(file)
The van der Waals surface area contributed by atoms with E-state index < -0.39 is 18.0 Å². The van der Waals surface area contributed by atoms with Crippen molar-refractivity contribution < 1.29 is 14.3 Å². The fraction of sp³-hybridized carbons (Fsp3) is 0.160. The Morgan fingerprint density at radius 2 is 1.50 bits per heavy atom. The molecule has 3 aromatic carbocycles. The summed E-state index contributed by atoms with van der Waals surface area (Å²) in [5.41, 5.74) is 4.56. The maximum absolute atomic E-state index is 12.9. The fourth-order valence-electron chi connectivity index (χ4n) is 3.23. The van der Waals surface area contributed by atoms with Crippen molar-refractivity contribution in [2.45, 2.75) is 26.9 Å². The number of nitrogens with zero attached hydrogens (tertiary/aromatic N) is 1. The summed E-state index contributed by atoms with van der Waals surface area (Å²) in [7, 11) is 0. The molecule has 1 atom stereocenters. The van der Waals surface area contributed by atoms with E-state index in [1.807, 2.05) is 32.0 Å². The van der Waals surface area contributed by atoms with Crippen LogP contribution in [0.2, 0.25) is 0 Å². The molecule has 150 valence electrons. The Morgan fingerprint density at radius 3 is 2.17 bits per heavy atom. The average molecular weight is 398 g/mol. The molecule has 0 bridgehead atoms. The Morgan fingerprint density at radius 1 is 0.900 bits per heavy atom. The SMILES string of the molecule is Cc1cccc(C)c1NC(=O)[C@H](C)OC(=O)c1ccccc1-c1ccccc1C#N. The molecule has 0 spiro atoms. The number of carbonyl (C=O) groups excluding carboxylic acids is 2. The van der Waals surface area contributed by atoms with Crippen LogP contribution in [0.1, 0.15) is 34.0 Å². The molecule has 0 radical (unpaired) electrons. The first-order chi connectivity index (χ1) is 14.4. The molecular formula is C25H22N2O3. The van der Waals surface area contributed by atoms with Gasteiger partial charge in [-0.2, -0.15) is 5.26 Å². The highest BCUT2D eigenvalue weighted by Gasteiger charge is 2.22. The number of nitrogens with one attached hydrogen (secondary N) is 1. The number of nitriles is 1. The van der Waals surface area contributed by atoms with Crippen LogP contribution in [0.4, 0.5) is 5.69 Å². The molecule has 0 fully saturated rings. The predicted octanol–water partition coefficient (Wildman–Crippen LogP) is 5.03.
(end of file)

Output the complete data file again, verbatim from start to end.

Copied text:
The van der Waals surface area contributed by atoms with E-state index < -0.39 is 18.0 Å². The van der Waals surface area contributed by atoms with Crippen molar-refractivity contribution < 1.29 is 14.3 Å². The fraction of sp³-hybridized carbons (Fsp3) is 0.160. The Morgan fingerprint density at radius 2 is 1.50 bits per heavy atom. The molecule has 3 aromatic carbocycles. The summed E-state index contributed by atoms with van der Waals surface area (Å²) in [5.41, 5.74) is 4.56. The maximum absolute atomic E-state index is 12.9. The fourth-order valence-electron chi connectivity index (χ4n) is 3.23. The van der Waals surface area contributed by atoms with Crippen molar-refractivity contribution in [2.45, 2.75) is 26.9 Å². The number of nitrogens with zero attached hydrogens (tertiary/aromatic N) is 1. The summed E-state index contributed by atoms with van der Waals surface area (Å²) in [7, 11) is 0. The molecule has 1 atom stereocenters. The van der Waals surface area contributed by atoms with E-state index in [1.807, 2.05) is 32.0 Å². The van der Waals surface area contributed by atoms with Crippen LogP contribution in [0.2, 0.25) is 0 Å². The molecule has 150 valence electrons. The Morgan fingerprint density at radius 3 is 2.17 bits per heavy atom. The average molecular weight is 398 g/mol. The molecule has 0 bridgehead atoms. The Morgan fingerprint density at radius 1 is 0.900 bits per heavy atom. The SMILES string of the molecule is Cc1cccc(C)c1NC(=O)[C@H](C)OC(=O)c1ccccc1-c1ccccc1C#N. The molecule has 0 spiro atoms. The number of carbonyl (C=O) groups excluding carboxylic acids is 2. The van der Waals surface area contributed by atoms with Crippen LogP contribution in [0.1, 0.15) is 34.0 Å². The molecule has 0 radical (unpaired) electrons. The first-order chi connectivity index (χ1) is 14.4. The molecular formula is C25H22N2O3. The van der Waals surface area contributed by atoms with Gasteiger partial charge in [-0.2, -0.15) is 5.26 Å². The highest BCUT2D eigenvalue weighted by Gasteiger charge is 2.22. The number of nitrogens with one attached hydrogen (secondary N) is 1. The number of nitriles is 1. The van der Waals surface area contributed by atoms with Crippen LogP contribution in [0.4, 0.5) is 5.69 Å². The molecule has 0 fully saturated rings. The predicted octanol–water partition coefficient (Wildman–Crippen LogP) is 5.03.